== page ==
Factbox: How we die: coronavirus in perspective

LONDON (Reuters) – As the new coronavirus spreads and worldwide deaths linked to it top 3,400, global alarm is growing and has caused everything from consumer runs on face masks to mass school closures.

FILE PHOTO: A test tube labelled with the coronavirus is placed on U.S. dollar banknotes, in this illustration taken on March 1, 2020. REUTERS/Dado Ruvic

Yet while few would deny the outbreak’s official status as an international health emergency, in the ranking of top causes of death it pales into insignificance compared to heart disease, cancer, road accidents, suicide or homicide.

A few figures:


The top killers are cardiovascular diseases (CVD), everything from hypertension to strokes. They were to blame for 17.8 million deaths in 2017, roughly a third of the 56 million total deaths recorded that year.

Cancers also loom large, accounting in total for 9.6 million deaths. Respiratory diseases and infections together claimed 6.5 million lives.

Dementia, digestive disease and diabetes all take heavy tolls. And despite recent progress, HIV/AIDS claimed some 942,000 lives in 2017 and malaria 620,000. Seasonal influenza epidemics kill between 290,000 and 650,000 people a year, the World Health Organization says.


Viewed by risk factor, high blood pressure was linked to 10.4 million deaths in 2017; smoking to 7.1 million; high blood sugar to 6.53 million; air pollution to 4.9 million; and obesity to 4.7 million.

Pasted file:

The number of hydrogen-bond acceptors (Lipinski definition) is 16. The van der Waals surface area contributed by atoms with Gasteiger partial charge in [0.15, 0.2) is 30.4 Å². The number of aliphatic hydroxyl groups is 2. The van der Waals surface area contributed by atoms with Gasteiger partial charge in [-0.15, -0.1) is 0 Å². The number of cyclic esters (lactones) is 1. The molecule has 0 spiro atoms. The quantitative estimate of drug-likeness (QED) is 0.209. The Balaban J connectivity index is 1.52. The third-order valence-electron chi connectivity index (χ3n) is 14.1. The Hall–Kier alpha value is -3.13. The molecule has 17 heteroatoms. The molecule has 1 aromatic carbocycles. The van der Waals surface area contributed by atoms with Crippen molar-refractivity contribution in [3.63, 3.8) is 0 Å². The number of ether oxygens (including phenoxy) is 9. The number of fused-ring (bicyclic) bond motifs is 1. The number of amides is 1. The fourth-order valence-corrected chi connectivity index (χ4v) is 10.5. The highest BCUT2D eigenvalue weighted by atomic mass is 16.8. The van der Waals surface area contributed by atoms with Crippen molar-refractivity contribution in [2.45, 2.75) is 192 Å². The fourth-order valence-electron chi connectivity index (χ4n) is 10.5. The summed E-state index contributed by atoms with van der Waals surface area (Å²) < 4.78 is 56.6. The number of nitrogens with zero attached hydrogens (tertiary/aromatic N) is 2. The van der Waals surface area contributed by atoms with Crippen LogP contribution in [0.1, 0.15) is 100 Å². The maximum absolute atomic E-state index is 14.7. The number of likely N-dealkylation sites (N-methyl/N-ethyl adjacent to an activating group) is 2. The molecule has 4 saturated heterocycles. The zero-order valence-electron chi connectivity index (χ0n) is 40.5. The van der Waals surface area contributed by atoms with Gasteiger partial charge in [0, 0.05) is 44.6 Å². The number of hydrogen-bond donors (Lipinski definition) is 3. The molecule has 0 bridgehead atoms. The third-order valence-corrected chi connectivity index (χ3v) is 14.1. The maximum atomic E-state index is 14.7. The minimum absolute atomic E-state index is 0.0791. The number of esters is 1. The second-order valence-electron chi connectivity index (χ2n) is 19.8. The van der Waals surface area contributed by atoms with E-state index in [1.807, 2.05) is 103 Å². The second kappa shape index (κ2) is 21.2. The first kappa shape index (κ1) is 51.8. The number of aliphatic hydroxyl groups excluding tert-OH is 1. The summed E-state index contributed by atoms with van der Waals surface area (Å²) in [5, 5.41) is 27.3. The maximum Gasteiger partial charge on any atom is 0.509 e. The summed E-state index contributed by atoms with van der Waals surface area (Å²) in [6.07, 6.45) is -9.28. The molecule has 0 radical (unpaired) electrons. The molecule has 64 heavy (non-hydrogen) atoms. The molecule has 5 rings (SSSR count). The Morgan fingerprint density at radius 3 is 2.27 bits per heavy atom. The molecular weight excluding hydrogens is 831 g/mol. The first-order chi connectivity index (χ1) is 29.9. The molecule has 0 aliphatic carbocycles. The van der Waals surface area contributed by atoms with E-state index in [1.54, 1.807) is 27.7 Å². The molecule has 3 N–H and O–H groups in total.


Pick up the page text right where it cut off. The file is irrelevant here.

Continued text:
Everyday life presents other risks. Road injuries proved fatal for 1.24 million people in 2017 – 3,400 a day.

Suicide is another big cause. Close to 800,000 people die due to suicide every year, or one person every 40 seconds, the WHO estimates. It cites evidence that for each adult who died by suicide, more than 20 others may have attempted it.

There is also violence. About 464,000 people across the world were killed in homicides in 2017, surpassing by far the 89,000 killed in armed conflicts in the same period, according to the Global Study on Homicide 2019 published by the United Nations Office on Drugs and Crime (UNODC).

Sources: UNODC, WHO, the Global Health Data Exchange of the Institute for Health Metrics and Evaluation (IHME)

Reporting by Mark John; Editing by Janet Lawrence

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